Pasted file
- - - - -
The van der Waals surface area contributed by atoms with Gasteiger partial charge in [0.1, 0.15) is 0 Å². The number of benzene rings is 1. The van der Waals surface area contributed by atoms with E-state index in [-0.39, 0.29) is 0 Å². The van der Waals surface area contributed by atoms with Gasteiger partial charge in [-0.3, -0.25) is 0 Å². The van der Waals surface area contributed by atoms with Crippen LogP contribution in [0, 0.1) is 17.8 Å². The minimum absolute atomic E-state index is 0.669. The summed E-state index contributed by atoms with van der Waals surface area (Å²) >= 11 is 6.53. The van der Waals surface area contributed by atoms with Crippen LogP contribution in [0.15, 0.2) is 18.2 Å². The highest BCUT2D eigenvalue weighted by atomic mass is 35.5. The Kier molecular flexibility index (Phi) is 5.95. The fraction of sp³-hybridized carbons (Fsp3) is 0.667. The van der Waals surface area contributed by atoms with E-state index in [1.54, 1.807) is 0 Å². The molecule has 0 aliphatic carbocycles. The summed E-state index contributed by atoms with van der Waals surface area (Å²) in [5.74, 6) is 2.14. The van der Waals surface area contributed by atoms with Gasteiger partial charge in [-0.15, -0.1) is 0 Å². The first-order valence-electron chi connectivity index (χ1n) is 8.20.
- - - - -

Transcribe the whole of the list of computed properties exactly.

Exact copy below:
The van der Waals surface area contributed by atoms with Gasteiger partial charge in [0.1, 0.15) is 0 Å². The number of benzene rings is 1. The van der Waals surface area contributed by atoms with E-state index in [-0.39, 0.29) is 0 Å². The van der Waals surface area contributed by atoms with Gasteiger partial charge in [-0.3, -0.25) is 0 Å². The van der Waals surface area contributed by atoms with Crippen LogP contribution in [0, 0.1) is 17.8 Å². The minimum absolute atomic E-state index is 0.669. The summed E-state index contributed by atoms with van der Waals surface area (Å²) >= 11 is 6.53. The van der Waals surface area contributed by atoms with Crippen LogP contribution in [0.15, 0.2) is 18.2 Å². The highest BCUT2D eigenvalue weighted by atomic mass is 35.5. The Kier molecular flexibility index (Phi) is 5.95. The fraction of sp³-hybridized carbons (Fsp3) is 0.667. The van der Waals surface area contributed by atoms with E-state index in [1.54, 1.807) is 0 Å². The molecule has 0 aliphatic carbocycles. The summed E-state index contributed by atoms with van der Waals surface area (Å²) in [5.74, 6) is 2.14. The van der Waals surface area contributed by atoms with Gasteiger partial charge in [-0.15, -0.1) is 0 Å². The first-order valence-electron chi connectivity index (χ1n) is 8.20.